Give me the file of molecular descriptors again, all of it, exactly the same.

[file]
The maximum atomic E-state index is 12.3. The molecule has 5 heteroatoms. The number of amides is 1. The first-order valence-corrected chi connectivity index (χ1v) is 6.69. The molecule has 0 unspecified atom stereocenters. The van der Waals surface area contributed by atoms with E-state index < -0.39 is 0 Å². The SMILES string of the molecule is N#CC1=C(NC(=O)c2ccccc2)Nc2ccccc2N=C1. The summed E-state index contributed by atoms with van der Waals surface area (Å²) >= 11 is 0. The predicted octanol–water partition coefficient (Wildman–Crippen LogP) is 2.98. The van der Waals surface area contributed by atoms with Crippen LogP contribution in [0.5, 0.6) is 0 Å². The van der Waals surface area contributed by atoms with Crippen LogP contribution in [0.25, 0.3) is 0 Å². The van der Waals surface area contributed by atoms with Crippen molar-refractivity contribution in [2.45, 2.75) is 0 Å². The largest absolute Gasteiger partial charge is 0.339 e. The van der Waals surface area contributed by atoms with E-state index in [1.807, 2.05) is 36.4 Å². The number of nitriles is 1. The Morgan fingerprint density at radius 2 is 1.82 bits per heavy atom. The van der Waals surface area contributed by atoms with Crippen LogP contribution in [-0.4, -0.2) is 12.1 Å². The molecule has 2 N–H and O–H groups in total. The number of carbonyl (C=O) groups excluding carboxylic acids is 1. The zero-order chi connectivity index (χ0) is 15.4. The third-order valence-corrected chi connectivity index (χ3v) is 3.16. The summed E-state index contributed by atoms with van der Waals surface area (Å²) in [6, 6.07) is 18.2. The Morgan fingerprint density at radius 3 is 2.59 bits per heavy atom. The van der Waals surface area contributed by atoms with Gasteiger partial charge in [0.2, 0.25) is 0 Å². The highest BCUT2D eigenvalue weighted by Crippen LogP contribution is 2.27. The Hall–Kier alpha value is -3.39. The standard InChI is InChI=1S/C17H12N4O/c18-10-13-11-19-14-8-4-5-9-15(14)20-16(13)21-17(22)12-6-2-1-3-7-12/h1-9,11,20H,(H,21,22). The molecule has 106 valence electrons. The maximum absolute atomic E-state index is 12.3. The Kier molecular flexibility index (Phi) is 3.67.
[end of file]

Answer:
The maximum atomic E-state index is 12.3. The molecule has 5 heteroatoms. The number of amides is 1. The first-order valence-corrected chi connectivity index (χ1v) is 6.69. The molecule has 0 unspecified atom stereocenters. The van der Waals surface area contributed by atoms with E-state index < -0.39 is 0 Å². The SMILES string of the molecule is N#CC1=C(NC(=O)c2ccccc2)Nc2ccccc2N=C1. The summed E-state index contributed by atoms with van der Waals surface area (Å²) >= 11 is 0. The predicted octanol–water partition coefficient (Wildman–Crippen LogP) is 2.98. The van der Waals surface area contributed by atoms with Crippen LogP contribution in [0.5, 0.6) is 0 Å². The van der Waals surface area contributed by atoms with Crippen LogP contribution in [0.25, 0.3) is 0 Å². The van der Waals surface area contributed by atoms with Crippen molar-refractivity contribution in [2.45, 2.75) is 0 Å². The largest absolute Gasteiger partial charge is 0.339 e. The van der Waals surface area contributed by atoms with E-state index in [1.807, 2.05) is 36.4 Å². The number of nitriles is 1. The Morgan fingerprint density at radius 2 is 1.82 bits per heavy atom. The van der Waals surface area contributed by atoms with Crippen LogP contribution in [-0.4, -0.2) is 12.1 Å². The molecule has 2 N–H and O–H groups in total. The number of carbonyl (C=O) groups excluding carboxylic acids is 1. The zero-order chi connectivity index (χ0) is 15.4. The third-order valence-corrected chi connectivity index (χ3v) is 3.16. The summed E-state index contributed by atoms with van der Waals surface area (Å²) in [6, 6.07) is 18.2. The Morgan fingerprint density at radius 3 is 2.59 bits per heavy atom. The van der Waals surface area contributed by atoms with Gasteiger partial charge in [0.2, 0.25) is 0 Å². The highest BCUT2D eigenvalue weighted by Crippen LogP contribution is 2.27. The Hall–Kier alpha value is -3.39. The standard InChI is InChI=1S/C17H12N4O/c18-10-13-11-19-14-8-4-5-9-15(14)20-16(13)21-17(22)12-6-2-1-3-7-12/h1-9,11,20H,(H,21,22). The molecule has 106 valence electrons. The maximum absolute atomic E-state index is 12.3. The Kier molecular flexibility index (Phi) is 3.67.